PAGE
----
Recently, I watched a very famous TED Talk from a man by the name of Simon Sinek. I’m sure many of you are aware of the talk I am referring to, and you can find it here, but for those who don’t know Sinek, or his work, let me recap it for you.
Probably the most memorable line, repeated many times for emphasis by Sinek, is “people don’t buy what you do, they buy why you do it.” After hearing that line a number of times throughout Sinek’s talk, its meaning began to sink in.
Sinek’s talk is directed towards companies, and why their marketing should surround WHY they do what they do, and not WHAT they do. It’s more about getting people to buy into what you believe, and not what product you’re trying to sell them. If the customer believes what you believe, there will be more loyalty and a better relationship between the company and the customer.
The example Sinek gives throughout the talk is Apple. When Apple marketed a new product under Steve Jobs, they focused on why their products could help change the lives of their customers, instead of saying “this is brand new phone with lots of features.” They successfully got people to believe what they believed, and eventually stormed their way to the top of the market share.
An example Sinek gives a company FAILING to explain their ‘why’ to the market was TiVo. Sinek explained how TiVo was hands down a superior, revolutionary product, but was a commercial failure. Instead of telling the market their ‘why’, they told the customers about WHAT the product could do.
After watching the TED Talk two or three times, I began to connect this to my own profession, and got to thinking how advisors could apply this to their own business.
Being a fiduciary investment advisor, being able to figure out why we do what we do is rather simple. It is also rather simple to see why some people in our line of work don’t want to share their ‘why’ with clients.
Unfortunately, some people in this line of work would say their ‘why’ is ultimately to make as much money for themselves as possible. Luckily, with new governmental changes happening, the industry is beginning to shift away from that line of thinking in order to make the clients’ best interest the forefront of our priorities.
Fiduciaries always need to make sure the client is number one on the priority list, making our ‘why’ ALWAYS about the client. Some others in the industry might be motivated to make unnecessary transactions in order to generate commissions for themselves if the quarter is coming to end, but fiduciaries make transactions when it is truly trying to benefit the clients.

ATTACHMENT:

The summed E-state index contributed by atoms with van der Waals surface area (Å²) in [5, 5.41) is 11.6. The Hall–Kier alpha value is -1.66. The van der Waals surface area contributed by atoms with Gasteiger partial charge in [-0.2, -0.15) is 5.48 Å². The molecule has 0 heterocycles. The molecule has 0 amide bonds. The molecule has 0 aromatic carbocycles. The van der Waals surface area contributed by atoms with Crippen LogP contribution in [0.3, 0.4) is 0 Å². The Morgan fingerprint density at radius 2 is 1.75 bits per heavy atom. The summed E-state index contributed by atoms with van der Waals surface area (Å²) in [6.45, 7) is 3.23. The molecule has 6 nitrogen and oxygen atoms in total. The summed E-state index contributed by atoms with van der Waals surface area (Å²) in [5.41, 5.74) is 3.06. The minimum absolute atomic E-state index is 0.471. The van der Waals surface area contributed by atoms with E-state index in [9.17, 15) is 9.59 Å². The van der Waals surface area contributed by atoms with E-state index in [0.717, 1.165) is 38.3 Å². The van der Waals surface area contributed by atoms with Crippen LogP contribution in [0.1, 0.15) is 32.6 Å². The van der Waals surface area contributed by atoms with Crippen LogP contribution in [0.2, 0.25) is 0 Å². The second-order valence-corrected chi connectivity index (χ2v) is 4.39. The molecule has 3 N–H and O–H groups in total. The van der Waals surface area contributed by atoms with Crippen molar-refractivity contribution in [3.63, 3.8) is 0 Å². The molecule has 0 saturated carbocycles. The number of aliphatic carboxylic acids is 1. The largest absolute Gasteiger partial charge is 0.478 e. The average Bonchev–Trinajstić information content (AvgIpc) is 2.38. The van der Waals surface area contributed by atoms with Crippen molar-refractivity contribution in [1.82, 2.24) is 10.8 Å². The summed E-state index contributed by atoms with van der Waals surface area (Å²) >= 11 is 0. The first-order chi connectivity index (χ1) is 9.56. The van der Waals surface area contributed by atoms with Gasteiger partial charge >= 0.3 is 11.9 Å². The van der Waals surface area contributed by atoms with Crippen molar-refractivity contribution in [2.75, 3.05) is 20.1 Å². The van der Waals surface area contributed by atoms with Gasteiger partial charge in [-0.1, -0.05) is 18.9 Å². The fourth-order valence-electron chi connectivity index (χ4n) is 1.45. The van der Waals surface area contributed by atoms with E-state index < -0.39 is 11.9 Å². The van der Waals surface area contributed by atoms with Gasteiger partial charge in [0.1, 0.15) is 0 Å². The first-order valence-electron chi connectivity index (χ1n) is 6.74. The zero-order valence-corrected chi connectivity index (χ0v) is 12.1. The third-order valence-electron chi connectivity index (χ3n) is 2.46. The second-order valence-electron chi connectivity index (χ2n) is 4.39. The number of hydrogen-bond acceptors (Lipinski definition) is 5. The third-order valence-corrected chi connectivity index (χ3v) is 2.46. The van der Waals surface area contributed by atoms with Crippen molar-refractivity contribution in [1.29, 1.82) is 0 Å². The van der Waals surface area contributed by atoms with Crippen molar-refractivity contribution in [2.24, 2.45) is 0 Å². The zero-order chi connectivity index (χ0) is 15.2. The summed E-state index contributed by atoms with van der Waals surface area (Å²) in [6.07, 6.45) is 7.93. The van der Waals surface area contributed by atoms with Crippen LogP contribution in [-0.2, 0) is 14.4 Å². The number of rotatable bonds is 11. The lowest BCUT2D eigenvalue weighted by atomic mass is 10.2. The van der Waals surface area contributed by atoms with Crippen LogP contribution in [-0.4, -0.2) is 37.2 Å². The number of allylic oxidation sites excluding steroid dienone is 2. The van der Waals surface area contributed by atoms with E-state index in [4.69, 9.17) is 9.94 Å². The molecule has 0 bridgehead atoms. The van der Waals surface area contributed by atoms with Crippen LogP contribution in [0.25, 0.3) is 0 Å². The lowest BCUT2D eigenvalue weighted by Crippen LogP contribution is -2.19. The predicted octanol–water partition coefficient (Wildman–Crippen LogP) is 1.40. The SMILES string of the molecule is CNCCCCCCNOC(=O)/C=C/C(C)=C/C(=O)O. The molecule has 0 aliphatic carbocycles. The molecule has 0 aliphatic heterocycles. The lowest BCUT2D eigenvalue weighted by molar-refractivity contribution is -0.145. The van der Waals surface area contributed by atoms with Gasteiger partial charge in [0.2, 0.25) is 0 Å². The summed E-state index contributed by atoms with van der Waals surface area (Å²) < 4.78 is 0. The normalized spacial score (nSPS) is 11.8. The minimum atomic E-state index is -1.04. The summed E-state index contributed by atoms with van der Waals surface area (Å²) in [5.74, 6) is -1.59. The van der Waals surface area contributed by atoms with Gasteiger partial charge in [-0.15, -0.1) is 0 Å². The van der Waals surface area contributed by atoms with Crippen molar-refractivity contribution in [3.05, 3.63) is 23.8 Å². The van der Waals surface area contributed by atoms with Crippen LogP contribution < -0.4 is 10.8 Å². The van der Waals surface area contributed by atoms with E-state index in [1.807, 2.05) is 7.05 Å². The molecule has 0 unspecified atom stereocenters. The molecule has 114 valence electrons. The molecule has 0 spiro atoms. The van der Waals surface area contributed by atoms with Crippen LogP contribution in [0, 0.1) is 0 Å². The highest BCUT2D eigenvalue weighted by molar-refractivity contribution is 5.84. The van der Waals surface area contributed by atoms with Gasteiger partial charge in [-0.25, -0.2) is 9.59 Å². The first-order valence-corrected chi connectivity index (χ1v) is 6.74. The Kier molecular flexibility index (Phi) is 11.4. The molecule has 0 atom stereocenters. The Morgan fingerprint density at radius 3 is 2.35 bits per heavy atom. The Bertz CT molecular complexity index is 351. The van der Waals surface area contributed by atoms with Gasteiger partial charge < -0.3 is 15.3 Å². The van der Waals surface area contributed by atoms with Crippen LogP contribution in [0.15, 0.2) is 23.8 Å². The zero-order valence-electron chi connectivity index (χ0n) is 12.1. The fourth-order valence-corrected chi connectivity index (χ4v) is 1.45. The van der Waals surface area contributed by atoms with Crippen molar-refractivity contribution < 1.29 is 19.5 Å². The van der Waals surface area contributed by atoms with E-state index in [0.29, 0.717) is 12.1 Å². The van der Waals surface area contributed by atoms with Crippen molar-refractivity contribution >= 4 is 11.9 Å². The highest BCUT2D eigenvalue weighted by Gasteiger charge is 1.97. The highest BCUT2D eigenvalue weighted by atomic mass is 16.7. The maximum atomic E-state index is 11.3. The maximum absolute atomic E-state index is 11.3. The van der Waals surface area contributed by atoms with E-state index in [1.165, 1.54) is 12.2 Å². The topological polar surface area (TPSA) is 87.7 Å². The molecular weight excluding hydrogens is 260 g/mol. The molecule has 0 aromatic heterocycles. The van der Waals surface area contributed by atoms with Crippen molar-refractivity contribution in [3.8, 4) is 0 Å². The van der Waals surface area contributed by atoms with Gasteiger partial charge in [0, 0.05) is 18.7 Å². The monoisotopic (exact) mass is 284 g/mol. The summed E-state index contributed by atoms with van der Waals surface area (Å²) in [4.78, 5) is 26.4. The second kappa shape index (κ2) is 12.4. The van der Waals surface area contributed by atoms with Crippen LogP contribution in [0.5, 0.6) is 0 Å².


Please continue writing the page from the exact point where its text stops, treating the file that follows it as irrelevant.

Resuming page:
When it comes down to it, our ‘why’ really aligns with the clients’ ‘why’ as well. It’s our goal to make sure the clients reach their goals. Through common sense financial planning, and long-term asset management, the relationship between client and advisor needs to be fluid and cohesive. Our motivation is not to generate as much commission dollars as possible, our motivation is to best make sure our clients are in the best shape possible with their finances.
It’s a shame that more people in the industry don’t have the same motives, but it is extremely important to understand why people do what they do.
I suggest, regardless of your profession, everyone should watch Sinek’s TED talk that I linked to above. After watching the talk, if you’re a finance industry professional, and your ‘why’ isn’t in some way about helping your clients reach their financial goals, you might need to rethink what you do. If your ‘why’ is more about your own personal gain, regardless of how that affects your clients, I suggest changing that ‘why’ before the marketplace changes it for you.
So why do we do what we do here at Mullooly Asset Management? We do what we do so that our clients can sleep soundly at night knowing they’re in good hands. We do what we do because we truly enjoy helping people, and we truly enjoy making a positive impact in people’s lives. We do what we do not for our own personal gain, but because our clients put their trust in us to help them towards their financial goals, and we respect that trust and intend to uphold our end of the fiduciary standard. We do what we do because we know that making long-term decisions for our clients will not only help them reach their goals, but it will also help US reach our goals as a company as well.
Simon Sinek has a very relevant quote: “Money is a short-term result that incentivizes short-term decision making”. While there are a number of decisions that could be made to maximize short-term results, we believe in managing for the long-term because it will ultimately help our clients, and our own business, more in the end.
Hopefully if you’re an advisor reading this, your ‘why’ is similar to ours. Hopefully if you’re a client reading this, you can sleep soundly at night knowing that your interests are always number one on our priority list.
If you’re working with an advisor, ask them why they do what they do. If the answer isn’t in line with why YOU’RE working with THEM, maybe it’s time to re-think that relationship.